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Case Study

Lipoatrophia semicircularis

Keywords | Summary | Correspondence | References





Lipoatrophy semicircularis occurs relatively rarely and mainly in younger women. The typical clinic with symmetrical, half-limb, mostly asymptomatic depressions on the front of the thighs indicates the diagnosis. For a characteristic case such as the one presented, further diagnosis is unnecessary. A search should be made for a chronic microtrauma as a trigger.



Lipoatrophy semicircularis, a band-like depression on the ventral sides of the thighs caused by a circumscribed atrophy of the subcutaneous adipose tissue, was first described in this form by Gschwandtner and Münzberger in 1974 [5]. Younger women are affected in the majority [3,6]. The etiology and pathogenesis are still unclear, although recurrent microtrauma due to pressure seems most plausible [2,3,6]. The disease is mainly perceived as cosmetically disturbing. In most cases, spontaneous regression of the changes occurs [3,5].


Case report


Medical history

The 31-year-old female patient, an accountant, presented because of a dent formation on both thighs that had been noticed for half a year. She reported episodic pulling and dull pain especially in the area of the dent on the right thigh.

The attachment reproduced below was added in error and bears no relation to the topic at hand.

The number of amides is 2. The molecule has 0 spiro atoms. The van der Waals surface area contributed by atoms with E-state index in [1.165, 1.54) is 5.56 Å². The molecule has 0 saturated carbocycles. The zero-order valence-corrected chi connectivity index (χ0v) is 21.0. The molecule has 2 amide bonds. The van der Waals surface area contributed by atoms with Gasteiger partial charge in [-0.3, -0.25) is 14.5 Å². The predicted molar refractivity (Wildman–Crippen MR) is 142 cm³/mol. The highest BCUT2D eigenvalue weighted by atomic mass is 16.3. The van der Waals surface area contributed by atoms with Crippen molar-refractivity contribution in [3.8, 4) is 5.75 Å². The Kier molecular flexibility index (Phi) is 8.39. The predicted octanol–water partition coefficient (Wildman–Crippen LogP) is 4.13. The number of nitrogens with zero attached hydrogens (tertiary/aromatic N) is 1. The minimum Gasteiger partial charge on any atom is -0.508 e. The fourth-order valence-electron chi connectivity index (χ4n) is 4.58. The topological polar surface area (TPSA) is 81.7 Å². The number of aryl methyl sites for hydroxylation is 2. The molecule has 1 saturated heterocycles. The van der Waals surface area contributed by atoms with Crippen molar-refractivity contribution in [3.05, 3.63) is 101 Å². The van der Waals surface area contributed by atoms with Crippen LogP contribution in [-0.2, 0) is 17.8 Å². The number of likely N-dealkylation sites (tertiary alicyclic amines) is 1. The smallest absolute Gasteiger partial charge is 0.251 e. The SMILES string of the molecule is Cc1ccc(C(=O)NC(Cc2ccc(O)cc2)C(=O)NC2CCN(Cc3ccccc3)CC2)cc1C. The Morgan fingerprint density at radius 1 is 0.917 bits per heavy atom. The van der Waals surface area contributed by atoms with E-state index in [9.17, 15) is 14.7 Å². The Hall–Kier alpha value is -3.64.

Family and self history were unremarkable. The patient could not recall any major trauma or injection to the thighs. Upon intensive questioning, she stated that the edge of her work desk was exactly the height of the thigh indentations. She would lean there more often when using her printer. She does not take any medications.


Clinical findings:

Approximately 0.5 cm deep band-like depressions of the skin are seen on both thighs on the extensor side, right > left. The covering skin appears unremarkable (Fig.1).



6 weeks after initial presentation, the tissue depressions regressed slightly after avoiding leaning on the desk.



Lipoatrophy semicircularis is an atrophy of subcutaneous adipose tissue and is characterized by band-like semicircular horizontal depressions on the anterior thighs [5]. Approximately 70 case descriptions have been documented in the literature to date, suggesting a rare change. However, some authors consider the clinical picture to be far more common than reported [3,6].



Almost exclusively women are affected, mainly between the ages of 20 and 40 [2,3,6]. Usually, the approximately 2 – 4 cm wide indentations are found symmetrically on both ventral thighs, but unilateral changes also occur [1,5]. Sometimes, several parallel constrictions are found, encompassing half of the limb, therefore semicircular [5]. The skin is lesionally unchanged, neither indurated nor discolored, and the underlying musculature and bone are not involved [5]. The lesions are usually, but not consistently, asymptomatic and regress completely or at least mostly within 9 months to 4 years. Recurrence is possible [2,3].


Etiology and Pathogenesis

The question whether the disease is a sui generis change or only a similar response of the subcutis to different noxae is still unclear. However, in recent years the majority of authors favor the latter cause.


Minimal and repeated mechanical trauma and the resulting deterioration of blood flow in the affected areas are the most frequently cited explanations for the phenomenon [2,3, 5, 6]. The constant localization as well as the observed spontaneous remission after avoidance of the blamed trauma speak for this [3].